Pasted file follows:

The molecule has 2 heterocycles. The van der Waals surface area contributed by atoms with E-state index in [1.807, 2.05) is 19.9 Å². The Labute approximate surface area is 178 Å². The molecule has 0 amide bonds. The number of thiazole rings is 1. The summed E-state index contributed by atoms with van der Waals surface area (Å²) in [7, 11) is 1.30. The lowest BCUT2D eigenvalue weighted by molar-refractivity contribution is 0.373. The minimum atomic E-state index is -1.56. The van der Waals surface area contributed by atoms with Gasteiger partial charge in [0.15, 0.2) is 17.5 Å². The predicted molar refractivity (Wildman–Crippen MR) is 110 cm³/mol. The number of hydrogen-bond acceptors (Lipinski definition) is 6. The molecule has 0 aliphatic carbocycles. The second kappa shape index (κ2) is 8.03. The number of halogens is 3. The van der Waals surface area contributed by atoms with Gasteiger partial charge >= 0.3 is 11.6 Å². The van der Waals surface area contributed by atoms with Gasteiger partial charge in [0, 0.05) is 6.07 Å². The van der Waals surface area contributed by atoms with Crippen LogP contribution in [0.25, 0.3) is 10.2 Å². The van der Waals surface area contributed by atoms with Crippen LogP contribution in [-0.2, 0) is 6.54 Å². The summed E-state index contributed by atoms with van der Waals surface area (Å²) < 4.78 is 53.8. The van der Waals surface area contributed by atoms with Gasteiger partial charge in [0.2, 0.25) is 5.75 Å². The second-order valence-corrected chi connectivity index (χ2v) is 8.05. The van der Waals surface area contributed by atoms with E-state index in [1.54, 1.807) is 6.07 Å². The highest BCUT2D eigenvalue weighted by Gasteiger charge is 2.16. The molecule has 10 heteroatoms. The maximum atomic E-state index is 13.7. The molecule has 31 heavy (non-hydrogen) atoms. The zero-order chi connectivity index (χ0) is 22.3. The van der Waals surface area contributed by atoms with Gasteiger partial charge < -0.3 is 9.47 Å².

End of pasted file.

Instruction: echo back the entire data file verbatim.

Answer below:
The molecule has 2 heterocycles. The van der Waals surface area contributed by atoms with E-state index in [1.807, 2.05) is 19.9 Å². The Labute approximate surface area is 178 Å². The molecule has 0 amide bonds. The number of thiazole rings is 1. The summed E-state index contributed by atoms with van der Waals surface area (Å²) in [7, 11) is 1.30. The lowest BCUT2D eigenvalue weighted by molar-refractivity contribution is 0.373. The minimum atomic E-state index is -1.56. The van der Waals surface area contributed by atoms with Gasteiger partial charge in [0.15, 0.2) is 17.5 Å². The predicted molar refractivity (Wildman–Crippen MR) is 110 cm³/mol. The number of hydrogen-bond acceptors (Lipinski definition) is 6. The molecule has 0 aliphatic carbocycles. The second kappa shape index (κ2) is 8.03. The number of halogens is 3. The van der Waals surface area contributed by atoms with Gasteiger partial charge >= 0.3 is 11.6 Å². The van der Waals surface area contributed by atoms with Gasteiger partial charge in [0, 0.05) is 6.07 Å². The van der Waals surface area contributed by atoms with Crippen LogP contribution in [0.25, 0.3) is 10.2 Å². The van der Waals surface area contributed by atoms with Crippen LogP contribution in [-0.2, 0) is 6.54 Å². The summed E-state index contributed by atoms with van der Waals surface area (Å²) < 4.78 is 53.8. The van der Waals surface area contributed by atoms with Gasteiger partial charge in [0.2, 0.25) is 5.75 Å². The second-order valence-corrected chi connectivity index (χ2v) is 8.05. The van der Waals surface area contributed by atoms with E-state index in [1.54, 1.807) is 6.07 Å². The highest BCUT2D eigenvalue weighted by Gasteiger charge is 2.16. The molecule has 10 heteroatoms. The maximum atomic E-state index is 13.7. The molecule has 31 heavy (non-hydrogen) atoms. The zero-order chi connectivity index (χ0) is 22.3. The van der Waals surface area contributed by atoms with Gasteiger partial charge < -0.3 is 9.47 Å².